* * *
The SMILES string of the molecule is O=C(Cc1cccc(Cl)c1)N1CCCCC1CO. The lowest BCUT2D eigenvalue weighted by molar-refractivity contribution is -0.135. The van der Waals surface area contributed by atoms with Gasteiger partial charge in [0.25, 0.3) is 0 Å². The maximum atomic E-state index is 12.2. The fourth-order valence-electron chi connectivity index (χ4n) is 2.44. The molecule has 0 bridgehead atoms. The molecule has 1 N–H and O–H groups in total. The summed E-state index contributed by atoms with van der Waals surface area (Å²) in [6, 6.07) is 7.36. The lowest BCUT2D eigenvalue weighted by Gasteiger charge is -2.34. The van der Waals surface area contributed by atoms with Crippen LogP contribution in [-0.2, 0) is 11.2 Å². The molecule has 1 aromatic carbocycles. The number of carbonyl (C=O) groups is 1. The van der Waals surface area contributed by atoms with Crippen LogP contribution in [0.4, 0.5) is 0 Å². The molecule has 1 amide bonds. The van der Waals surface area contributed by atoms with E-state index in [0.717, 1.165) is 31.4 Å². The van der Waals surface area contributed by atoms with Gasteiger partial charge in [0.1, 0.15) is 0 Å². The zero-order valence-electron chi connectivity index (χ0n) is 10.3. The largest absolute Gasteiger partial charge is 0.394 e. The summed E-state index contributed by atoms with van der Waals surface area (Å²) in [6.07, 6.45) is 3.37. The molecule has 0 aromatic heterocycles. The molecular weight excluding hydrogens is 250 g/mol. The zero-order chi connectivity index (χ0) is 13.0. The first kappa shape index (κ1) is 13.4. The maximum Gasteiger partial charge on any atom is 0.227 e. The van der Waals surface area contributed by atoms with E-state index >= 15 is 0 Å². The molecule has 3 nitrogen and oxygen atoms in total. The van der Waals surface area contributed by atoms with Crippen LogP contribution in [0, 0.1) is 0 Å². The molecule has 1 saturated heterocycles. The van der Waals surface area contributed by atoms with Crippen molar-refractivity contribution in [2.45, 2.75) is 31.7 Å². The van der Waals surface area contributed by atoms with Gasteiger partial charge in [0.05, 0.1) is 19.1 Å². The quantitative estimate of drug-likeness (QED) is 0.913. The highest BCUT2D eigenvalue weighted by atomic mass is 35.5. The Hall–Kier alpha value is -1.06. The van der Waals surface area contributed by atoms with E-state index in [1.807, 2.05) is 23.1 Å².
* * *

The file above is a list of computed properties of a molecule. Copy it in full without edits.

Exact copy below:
The SMILES string of the molecule is O=C(Cc1cccc(Cl)c1)N1CCCCC1CO. The lowest BCUT2D eigenvalue weighted by molar-refractivity contribution is -0.135. The van der Waals surface area contributed by atoms with Gasteiger partial charge in [0.25, 0.3) is 0 Å². The maximum atomic E-state index is 12.2. The fourth-order valence-electron chi connectivity index (χ4n) is 2.44. The molecule has 0 bridgehead atoms. The molecule has 1 N–H and O–H groups in total. The summed E-state index contributed by atoms with van der Waals surface area (Å²) in [6, 6.07) is 7.36. The lowest BCUT2D eigenvalue weighted by Gasteiger charge is -2.34. The van der Waals surface area contributed by atoms with Crippen LogP contribution in [-0.2, 0) is 11.2 Å². The molecule has 1 aromatic carbocycles. The number of carbonyl (C=O) groups is 1. The van der Waals surface area contributed by atoms with Crippen LogP contribution in [0.4, 0.5) is 0 Å². The molecule has 1 amide bonds. The van der Waals surface area contributed by atoms with E-state index in [0.717, 1.165) is 31.4 Å². The van der Waals surface area contributed by atoms with Gasteiger partial charge in [0.1, 0.15) is 0 Å². The zero-order valence-electron chi connectivity index (χ0n) is 10.3. The largest absolute Gasteiger partial charge is 0.394 e. The summed E-state index contributed by atoms with van der Waals surface area (Å²) in [6.07, 6.45) is 3.37. The molecule has 0 aromatic heterocycles. The molecular weight excluding hydrogens is 250 g/mol. The zero-order chi connectivity index (χ0) is 13.0. The first kappa shape index (κ1) is 13.4. The maximum Gasteiger partial charge on any atom is 0.227 e. The van der Waals surface area contributed by atoms with E-state index >= 15 is 0 Å². The molecule has 3 nitrogen and oxygen atoms in total. The van der Waals surface area contributed by atoms with Crippen LogP contribution in [0, 0.1) is 0 Å². The molecule has 1 saturated heterocycles. The van der Waals surface area contributed by atoms with Crippen molar-refractivity contribution in [2.45, 2.75) is 31.7 Å². The van der Waals surface area contributed by atoms with Gasteiger partial charge in [0.05, 0.1) is 19.1 Å². The quantitative estimate of drug-likeness (QED) is 0.913. The highest BCUT2D eigenvalue weighted by atomic mass is 35.5. The Hall–Kier alpha value is -1.06. The van der Waals surface area contributed by atoms with E-state index in [1.807, 2.05) is 23.1 Å².